Opinion: Crack the Crises is not your grandfather's development plan

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A representation of the Sustainable Development Goals. Photo by: UNDP Ukraine / CC BY-ND

A British civil society campaign recently launched a first-of-its-kind coalition called Crack the Crises, representing over 10 million people across the United Kingdom. Before U.K. Chancellor Rishi Sunak convenes Janet Yellen and other finance ministers from the G-7 group of leading industrial nations Friday, he would do well to look at what this campaign is requesting.

This diverse coalition is asking countries to “crack” each individual crisis of COVID-19, injustice, and climate change on its own terms — as well as spotting the synergies underlying all of them. This isn’t your grandfather's Millennium Development Goals-era effort. The coalition fully embraces the universality of the Sustainable Development Goals, underpinned by a so-called localization revolution that prioritizes investing in marginalized communities in the global north and south.

Chancellor Sunak … must now look up and recognize that this is a historic year for him personally to stand up and lead on the global stage.

But it all starts with a cleareyed, shared strategy to increase quality funding for the economic recovery after the coronavirus pandemic. Finance diplomacy ultimately trumps climate or vaccine diplomacy. So, here are five strategic steps the U.K. must ensure finance ministers take at upcoming key moments for the G-7, United Nations Climate Change Conference, and G-20 group of leading nations in 2021:

Direct the IMF and World Bank to go big or go home

The U.K. must partner with other shareholders to direct the International Monetary Fund to oversee a major new issue reallocation of Special Drawing Rights and to direct World Bank President David Malpass to present a plan that delivers significant net flows to Africa to counter these crises. If Malpass fails to present that plan by the time of the World Bank and IMF Spring Meetings in April, the U.K. should work with the United States to replace him with someone who can — there are many great candidates.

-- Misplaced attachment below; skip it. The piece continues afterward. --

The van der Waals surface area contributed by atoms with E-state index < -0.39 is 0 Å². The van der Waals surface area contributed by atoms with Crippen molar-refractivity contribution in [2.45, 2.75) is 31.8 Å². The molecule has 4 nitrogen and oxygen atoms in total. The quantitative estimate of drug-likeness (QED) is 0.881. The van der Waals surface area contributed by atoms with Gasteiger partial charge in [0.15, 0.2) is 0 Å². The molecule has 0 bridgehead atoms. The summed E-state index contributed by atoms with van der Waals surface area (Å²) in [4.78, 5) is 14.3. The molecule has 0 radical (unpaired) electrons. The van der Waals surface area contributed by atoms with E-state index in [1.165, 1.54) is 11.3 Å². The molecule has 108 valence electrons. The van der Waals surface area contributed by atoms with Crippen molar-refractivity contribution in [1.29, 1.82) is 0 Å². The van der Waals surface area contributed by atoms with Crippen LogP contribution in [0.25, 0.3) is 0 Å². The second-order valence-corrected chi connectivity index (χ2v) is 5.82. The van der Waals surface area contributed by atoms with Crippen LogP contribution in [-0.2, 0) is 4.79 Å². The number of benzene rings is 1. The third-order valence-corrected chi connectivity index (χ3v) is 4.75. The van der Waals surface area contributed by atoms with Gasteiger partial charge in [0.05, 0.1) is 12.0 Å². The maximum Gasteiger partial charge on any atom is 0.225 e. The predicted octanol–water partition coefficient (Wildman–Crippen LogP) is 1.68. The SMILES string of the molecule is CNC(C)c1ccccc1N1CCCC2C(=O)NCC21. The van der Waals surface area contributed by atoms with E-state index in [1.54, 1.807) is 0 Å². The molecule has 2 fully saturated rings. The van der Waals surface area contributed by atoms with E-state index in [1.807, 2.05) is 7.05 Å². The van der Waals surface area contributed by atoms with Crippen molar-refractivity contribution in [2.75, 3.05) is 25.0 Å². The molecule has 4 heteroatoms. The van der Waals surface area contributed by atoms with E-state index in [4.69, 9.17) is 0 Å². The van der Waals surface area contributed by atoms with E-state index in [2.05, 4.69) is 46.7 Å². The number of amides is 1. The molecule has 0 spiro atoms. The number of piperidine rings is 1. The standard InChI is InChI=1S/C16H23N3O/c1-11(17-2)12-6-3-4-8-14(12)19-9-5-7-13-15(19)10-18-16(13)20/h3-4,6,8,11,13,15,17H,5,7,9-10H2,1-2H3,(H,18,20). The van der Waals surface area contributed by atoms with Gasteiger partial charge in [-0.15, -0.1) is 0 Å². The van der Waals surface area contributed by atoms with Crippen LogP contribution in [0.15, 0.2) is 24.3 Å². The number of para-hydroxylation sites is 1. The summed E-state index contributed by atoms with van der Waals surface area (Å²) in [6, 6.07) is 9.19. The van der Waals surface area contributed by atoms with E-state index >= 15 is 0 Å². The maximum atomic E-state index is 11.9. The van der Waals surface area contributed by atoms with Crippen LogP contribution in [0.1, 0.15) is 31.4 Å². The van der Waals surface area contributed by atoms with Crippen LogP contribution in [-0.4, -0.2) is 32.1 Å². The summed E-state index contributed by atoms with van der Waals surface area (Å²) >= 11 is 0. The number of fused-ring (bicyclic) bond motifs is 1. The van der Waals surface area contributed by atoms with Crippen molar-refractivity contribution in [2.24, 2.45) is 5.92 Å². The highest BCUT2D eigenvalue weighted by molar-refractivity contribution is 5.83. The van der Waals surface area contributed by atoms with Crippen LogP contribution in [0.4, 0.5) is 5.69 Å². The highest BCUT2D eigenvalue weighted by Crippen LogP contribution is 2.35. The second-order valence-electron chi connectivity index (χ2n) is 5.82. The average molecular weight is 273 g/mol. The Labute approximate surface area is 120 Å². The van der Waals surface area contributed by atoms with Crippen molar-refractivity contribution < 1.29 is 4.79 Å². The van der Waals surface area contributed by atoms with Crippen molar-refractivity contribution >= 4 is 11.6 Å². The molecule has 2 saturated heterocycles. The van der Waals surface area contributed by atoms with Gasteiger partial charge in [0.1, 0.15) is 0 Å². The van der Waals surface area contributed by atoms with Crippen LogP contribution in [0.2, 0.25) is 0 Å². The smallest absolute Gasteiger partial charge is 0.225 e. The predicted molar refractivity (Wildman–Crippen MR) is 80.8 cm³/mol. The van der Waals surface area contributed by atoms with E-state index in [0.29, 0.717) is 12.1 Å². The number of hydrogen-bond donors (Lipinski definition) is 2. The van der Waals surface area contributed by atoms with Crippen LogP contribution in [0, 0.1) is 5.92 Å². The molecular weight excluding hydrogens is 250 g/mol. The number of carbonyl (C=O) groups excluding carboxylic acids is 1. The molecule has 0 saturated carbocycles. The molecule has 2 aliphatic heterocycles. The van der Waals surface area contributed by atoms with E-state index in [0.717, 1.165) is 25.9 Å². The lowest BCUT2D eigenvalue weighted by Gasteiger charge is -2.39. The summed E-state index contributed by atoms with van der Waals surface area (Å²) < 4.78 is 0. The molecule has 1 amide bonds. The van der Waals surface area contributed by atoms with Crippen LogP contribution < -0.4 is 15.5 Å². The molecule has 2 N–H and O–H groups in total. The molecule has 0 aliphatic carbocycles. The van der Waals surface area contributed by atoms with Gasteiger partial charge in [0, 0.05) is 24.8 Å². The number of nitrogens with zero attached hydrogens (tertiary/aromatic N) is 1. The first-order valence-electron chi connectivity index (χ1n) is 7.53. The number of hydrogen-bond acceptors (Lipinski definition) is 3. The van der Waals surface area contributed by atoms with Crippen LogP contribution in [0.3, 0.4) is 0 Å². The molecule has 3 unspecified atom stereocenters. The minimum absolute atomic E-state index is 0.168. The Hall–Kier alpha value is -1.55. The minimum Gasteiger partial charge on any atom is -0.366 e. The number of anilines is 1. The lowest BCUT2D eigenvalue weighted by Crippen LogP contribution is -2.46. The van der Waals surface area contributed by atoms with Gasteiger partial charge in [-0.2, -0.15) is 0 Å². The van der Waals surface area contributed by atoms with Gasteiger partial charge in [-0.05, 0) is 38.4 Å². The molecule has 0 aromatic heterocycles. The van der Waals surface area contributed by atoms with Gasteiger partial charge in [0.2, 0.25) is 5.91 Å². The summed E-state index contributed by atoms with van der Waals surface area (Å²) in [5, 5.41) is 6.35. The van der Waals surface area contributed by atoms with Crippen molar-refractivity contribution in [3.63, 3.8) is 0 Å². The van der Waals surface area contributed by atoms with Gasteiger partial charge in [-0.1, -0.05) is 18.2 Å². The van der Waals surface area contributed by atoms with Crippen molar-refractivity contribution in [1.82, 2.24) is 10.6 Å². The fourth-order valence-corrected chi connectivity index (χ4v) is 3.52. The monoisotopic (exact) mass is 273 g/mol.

The international finance institutions together can and should offer most of the $100 billion that the U.N. Economic Commission for Africa has estimated Africa needs in 2021. Otherwise, what are the IFIs good for?

Boost aid quality and front-load quantity

Right in the middle of a health, climate, and poverty crisis, the United Kingdom’s proposed cuts to aid would kill at least 100,000 children — and probably millions more over time. The cuts will also break multiple multilateral promises, damaging the country’s moral leadership reputation. That’s why principled Conservative Party leaders will kill this proposed deal if it ever goes before them.

If and when restored, aid funding need not return to business as before. A change in course could electrify the United Kingdom’s G-7 and Conference of the Parties leadership priorities, such as tackling COVID-19, girl’s education, and promoting climate action.

Indeed, the COVID-19 crisis is the clearest case conceivable for front-loading and borrowing against aid funds at very low rates. The ACT-Accelerator’s financing gap — currently almost $28 billion — for example, requires such front-loading. The returns on this investment are so huge that it’s bizarre there isn’t already a pandemic bond agreement in place.